Robotics in Reconstructive Pelvic Surgery

What is Robotic Surgery?


Robotic surgery is a variation of conventional laparoscopic surgery in which the surgeon uses a computer to control the surgical instruments. It is an incredibly impressive & elegant tool. The FDA approved the “DaVinci” robot made by Intuitive Surgical for use in gynecologic surgery in 2005 .

Conventional, or “straight stick,” non-robotic laparoscopy has been performed for decades in many surgical specialties for procedures such as removing the gallbladder or appendix, & performing a hysterectomy or cancer surgery. In laparoscopy, a lighted thin telescope is placed through a small incision, usually around the belly button, & a camera is attached to it to display the inside of the abdomen on a video monitor.  Some smaller incisions  may be made above or below this to use other surgical instruments. The advantages of using a laparoscope to avoid making a large abdominal incision are numerous & well-established. There is less pain, less time in the hospital, & a much quicker recovery & return to your usual activities. A skilled laparoscopic surgeon may be able to perform the surgery with fewer complications, less blood loss, & less time.  The down side is that laparoscopic surgery may be more difficult for many surgeons to learn, particularly if advanced skills such as being able to suture & tie knots are involved.

In robotic surgery the surgeon places the laparoscopic instruments in the usual way, & then a robot with several arms is “docked,” or attached, to the camera & instruments in the other incisions. The surgeon sits in a console away from the  patient looking at a screen,  controls the camera & instruments  attached to the robot using his/her hands & feet, & communicates to the surgical team using a microphone. Assistants at the table may change the instruments attached to the robot during the surgery.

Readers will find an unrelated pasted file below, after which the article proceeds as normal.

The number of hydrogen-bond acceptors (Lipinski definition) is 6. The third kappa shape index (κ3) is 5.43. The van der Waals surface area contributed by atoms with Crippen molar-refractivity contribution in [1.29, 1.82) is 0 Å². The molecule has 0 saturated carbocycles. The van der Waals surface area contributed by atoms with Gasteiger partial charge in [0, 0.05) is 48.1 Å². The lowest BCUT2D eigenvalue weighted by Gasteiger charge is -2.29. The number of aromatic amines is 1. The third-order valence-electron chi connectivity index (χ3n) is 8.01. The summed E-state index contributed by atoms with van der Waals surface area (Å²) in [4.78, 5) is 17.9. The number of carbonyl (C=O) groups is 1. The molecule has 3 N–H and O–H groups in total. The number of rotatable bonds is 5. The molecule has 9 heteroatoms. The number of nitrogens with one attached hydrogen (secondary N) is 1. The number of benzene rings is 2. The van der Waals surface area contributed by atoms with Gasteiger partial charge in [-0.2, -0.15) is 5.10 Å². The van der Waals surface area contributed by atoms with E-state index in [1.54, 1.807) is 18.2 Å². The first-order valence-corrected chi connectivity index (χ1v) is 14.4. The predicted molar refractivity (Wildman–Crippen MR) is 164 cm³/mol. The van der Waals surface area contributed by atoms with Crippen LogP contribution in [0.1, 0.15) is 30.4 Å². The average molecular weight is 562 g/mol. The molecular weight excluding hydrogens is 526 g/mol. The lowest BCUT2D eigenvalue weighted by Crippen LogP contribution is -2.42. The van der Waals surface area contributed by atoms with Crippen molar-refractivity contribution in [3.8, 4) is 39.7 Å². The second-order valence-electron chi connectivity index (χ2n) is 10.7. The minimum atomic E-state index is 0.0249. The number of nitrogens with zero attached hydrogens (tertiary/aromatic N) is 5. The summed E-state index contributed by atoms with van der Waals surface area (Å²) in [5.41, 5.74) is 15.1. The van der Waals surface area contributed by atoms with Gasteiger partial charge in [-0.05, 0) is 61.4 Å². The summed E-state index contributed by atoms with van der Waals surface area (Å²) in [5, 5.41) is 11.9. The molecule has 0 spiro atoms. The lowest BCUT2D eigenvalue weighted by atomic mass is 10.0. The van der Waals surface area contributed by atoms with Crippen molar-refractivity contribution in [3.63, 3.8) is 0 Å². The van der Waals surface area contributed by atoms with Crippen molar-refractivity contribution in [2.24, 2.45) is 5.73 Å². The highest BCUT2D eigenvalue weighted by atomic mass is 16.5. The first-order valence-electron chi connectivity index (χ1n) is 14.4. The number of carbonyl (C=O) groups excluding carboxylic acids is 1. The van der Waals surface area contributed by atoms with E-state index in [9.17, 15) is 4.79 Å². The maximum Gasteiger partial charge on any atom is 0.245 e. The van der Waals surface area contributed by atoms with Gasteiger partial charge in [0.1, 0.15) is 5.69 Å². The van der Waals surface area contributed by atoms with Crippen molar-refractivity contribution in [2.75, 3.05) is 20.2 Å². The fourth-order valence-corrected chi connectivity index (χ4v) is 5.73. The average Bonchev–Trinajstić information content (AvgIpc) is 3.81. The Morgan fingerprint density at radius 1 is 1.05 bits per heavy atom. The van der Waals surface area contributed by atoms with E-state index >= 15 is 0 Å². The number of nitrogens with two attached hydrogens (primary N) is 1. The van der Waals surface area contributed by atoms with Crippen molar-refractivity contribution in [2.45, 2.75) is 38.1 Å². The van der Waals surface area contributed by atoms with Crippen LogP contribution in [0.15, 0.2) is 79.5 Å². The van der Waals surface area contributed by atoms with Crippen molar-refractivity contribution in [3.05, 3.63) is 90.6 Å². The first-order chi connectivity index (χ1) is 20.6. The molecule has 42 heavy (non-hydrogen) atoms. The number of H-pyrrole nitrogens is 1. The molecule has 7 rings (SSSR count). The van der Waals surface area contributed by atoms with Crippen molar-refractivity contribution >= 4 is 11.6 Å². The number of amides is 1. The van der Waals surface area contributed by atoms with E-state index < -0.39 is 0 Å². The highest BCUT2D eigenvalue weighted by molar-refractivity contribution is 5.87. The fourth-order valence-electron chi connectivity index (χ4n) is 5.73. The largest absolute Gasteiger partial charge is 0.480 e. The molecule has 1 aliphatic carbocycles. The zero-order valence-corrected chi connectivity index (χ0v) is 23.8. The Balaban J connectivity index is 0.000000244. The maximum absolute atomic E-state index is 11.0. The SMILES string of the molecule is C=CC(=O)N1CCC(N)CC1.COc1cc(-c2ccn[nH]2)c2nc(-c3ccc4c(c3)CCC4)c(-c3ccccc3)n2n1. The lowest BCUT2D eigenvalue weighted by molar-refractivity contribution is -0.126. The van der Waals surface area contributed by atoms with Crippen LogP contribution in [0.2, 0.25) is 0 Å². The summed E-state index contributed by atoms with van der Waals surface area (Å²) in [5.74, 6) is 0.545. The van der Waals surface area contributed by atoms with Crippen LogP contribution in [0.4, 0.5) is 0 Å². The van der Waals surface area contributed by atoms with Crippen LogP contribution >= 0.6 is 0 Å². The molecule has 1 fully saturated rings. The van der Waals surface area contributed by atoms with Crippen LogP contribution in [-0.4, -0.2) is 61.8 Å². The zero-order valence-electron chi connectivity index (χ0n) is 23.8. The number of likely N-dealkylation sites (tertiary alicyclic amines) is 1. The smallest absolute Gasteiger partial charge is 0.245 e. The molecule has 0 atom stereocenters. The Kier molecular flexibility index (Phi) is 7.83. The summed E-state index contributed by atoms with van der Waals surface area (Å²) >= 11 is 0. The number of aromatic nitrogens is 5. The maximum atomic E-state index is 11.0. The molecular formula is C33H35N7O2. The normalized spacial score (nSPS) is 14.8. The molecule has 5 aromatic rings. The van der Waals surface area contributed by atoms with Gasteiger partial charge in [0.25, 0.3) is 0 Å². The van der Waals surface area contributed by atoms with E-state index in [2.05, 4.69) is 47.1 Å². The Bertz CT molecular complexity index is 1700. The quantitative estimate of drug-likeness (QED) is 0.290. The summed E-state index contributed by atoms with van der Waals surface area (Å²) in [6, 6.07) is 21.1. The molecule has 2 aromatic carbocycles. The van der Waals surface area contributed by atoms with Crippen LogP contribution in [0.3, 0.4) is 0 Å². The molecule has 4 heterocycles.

What are the advantages of robotic surgery?

Like regular  laparoscopy, the main potential advantage of using a robot in gynecologic surgery is to  to avoid a large abdominal incision (“laparotomy”). There is no question that avoiding an abdominal incision has many advantages as outlined above. By avoiding the usual large  incisions, robotic surgery has revolutionized the surgery for many types of cancer & thoracic surgery.

Using the robot can make the surgery easier for the surgeon. The surgeon is able to sit during the surgery & does not have to wear a surgical gown. In the future, the surgeon may be able to perform the surgery from a remote location bringing these services to rural or combat situations. Some surgeons with limited skills suturing laparoscopically are able to do that using the robot. It is much easier for the surgeon to sew & tie sutures using a robot due to the mechanical dexterity of the instruments. The view is much better as well as it is essentially 3D & much easier to remain orientated & manipulate objects compared to the 2D display of regular laparoscopy.

The advances & proliferation of  laparoscopic surgery have led to the development of Minimally Invasive Gynecologic Surgery (MIGS) as a new subspecialty. Most gynecologic surgeons perform minimally invasive procedures on a regular basis. Surgeons who complete additional training in MIGS have developed advanced surgical skills, including the use of robotic surgery. Our newest partner, Dr Megan Daws is the only surgeon in our region who has completed a fellowship in MIGS, & she is a certified instructor to teach other surgeons how to perform robotic surgery.

One of the major benefits of robotic in gynecologic surgery is the treatment of uterine fibroids when the uterus is so enlarged that it may may not be possible to perform the procedure using conventional laparoscopy. The robot allows the surgeon more manual dexterity to remove the fibroids without making a large incision. Similarly, the robot can allow the surgeon to perform a hysterectomy in a woman with an enlarged uterus that would be very difficult if not impossible to remove safely vaginally. Other areas in which the robot provides major advantages is in treating women with advanced endometriosis or other conditions where scarring can distort pelvic anatomy.

What are the disadvantages of robotic surgery?